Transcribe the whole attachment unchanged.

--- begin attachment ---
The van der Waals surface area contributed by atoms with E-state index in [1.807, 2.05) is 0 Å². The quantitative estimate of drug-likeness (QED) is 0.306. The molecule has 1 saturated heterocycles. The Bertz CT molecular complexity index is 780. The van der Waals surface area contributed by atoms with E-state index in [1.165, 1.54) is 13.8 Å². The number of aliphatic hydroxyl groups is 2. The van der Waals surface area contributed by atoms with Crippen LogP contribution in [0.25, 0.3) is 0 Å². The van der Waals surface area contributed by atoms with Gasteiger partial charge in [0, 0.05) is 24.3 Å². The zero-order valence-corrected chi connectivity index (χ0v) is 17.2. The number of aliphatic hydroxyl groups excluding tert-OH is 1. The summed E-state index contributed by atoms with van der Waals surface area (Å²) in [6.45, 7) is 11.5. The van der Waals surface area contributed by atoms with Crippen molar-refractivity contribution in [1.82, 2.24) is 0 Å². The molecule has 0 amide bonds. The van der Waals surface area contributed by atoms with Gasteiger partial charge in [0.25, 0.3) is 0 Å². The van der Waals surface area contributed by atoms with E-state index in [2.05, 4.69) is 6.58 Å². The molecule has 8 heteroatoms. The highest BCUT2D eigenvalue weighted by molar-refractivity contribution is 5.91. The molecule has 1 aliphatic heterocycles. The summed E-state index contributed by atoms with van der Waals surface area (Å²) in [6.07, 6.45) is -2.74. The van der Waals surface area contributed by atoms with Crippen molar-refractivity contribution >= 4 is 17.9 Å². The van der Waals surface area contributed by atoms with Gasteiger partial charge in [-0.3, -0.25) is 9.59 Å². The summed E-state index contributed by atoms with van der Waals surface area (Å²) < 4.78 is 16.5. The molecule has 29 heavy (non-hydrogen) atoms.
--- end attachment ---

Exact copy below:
The van der Waals surface area contributed by atoms with E-state index in [1.807, 2.05) is 0 Å². The quantitative estimate of drug-likeness (QED) is 0.306. The molecule has 1 saturated heterocycles. The Bertz CT molecular complexity index is 780. The van der Waals surface area contributed by atoms with E-state index in [1.165, 1.54) is 13.8 Å². The number of aliphatic hydroxyl groups is 2. The van der Waals surface area contributed by atoms with Crippen LogP contribution in [0.25, 0.3) is 0 Å². The van der Waals surface area contributed by atoms with Gasteiger partial charge in [0, 0.05) is 24.3 Å². The zero-order valence-corrected chi connectivity index (χ0v) is 17.2. The number of aliphatic hydroxyl groups excluding tert-OH is 1. The summed E-state index contributed by atoms with van der Waals surface area (Å²) in [6.45, 7) is 11.5. The van der Waals surface area contributed by atoms with Crippen molar-refractivity contribution in [1.82, 2.24) is 0 Å². The molecule has 0 amide bonds. The van der Waals surface area contributed by atoms with Gasteiger partial charge in [0.25, 0.3) is 0 Å². The van der Waals surface area contributed by atoms with E-state index in [2.05, 4.69) is 6.58 Å². The molecule has 8 heteroatoms. The highest BCUT2D eigenvalue weighted by molar-refractivity contribution is 5.91. The molecule has 1 aliphatic heterocycles. The summed E-state index contributed by atoms with van der Waals surface area (Å²) in [6.07, 6.45) is -2.74. The van der Waals surface area contributed by atoms with Crippen molar-refractivity contribution >= 4 is 17.9 Å². The van der Waals surface area contributed by atoms with Gasteiger partial charge in [-0.3, -0.25) is 9.59 Å². The summed E-state index contributed by atoms with van der Waals surface area (Å²) < 4.78 is 16.5. The molecule has 29 heavy (non-hydrogen) atoms.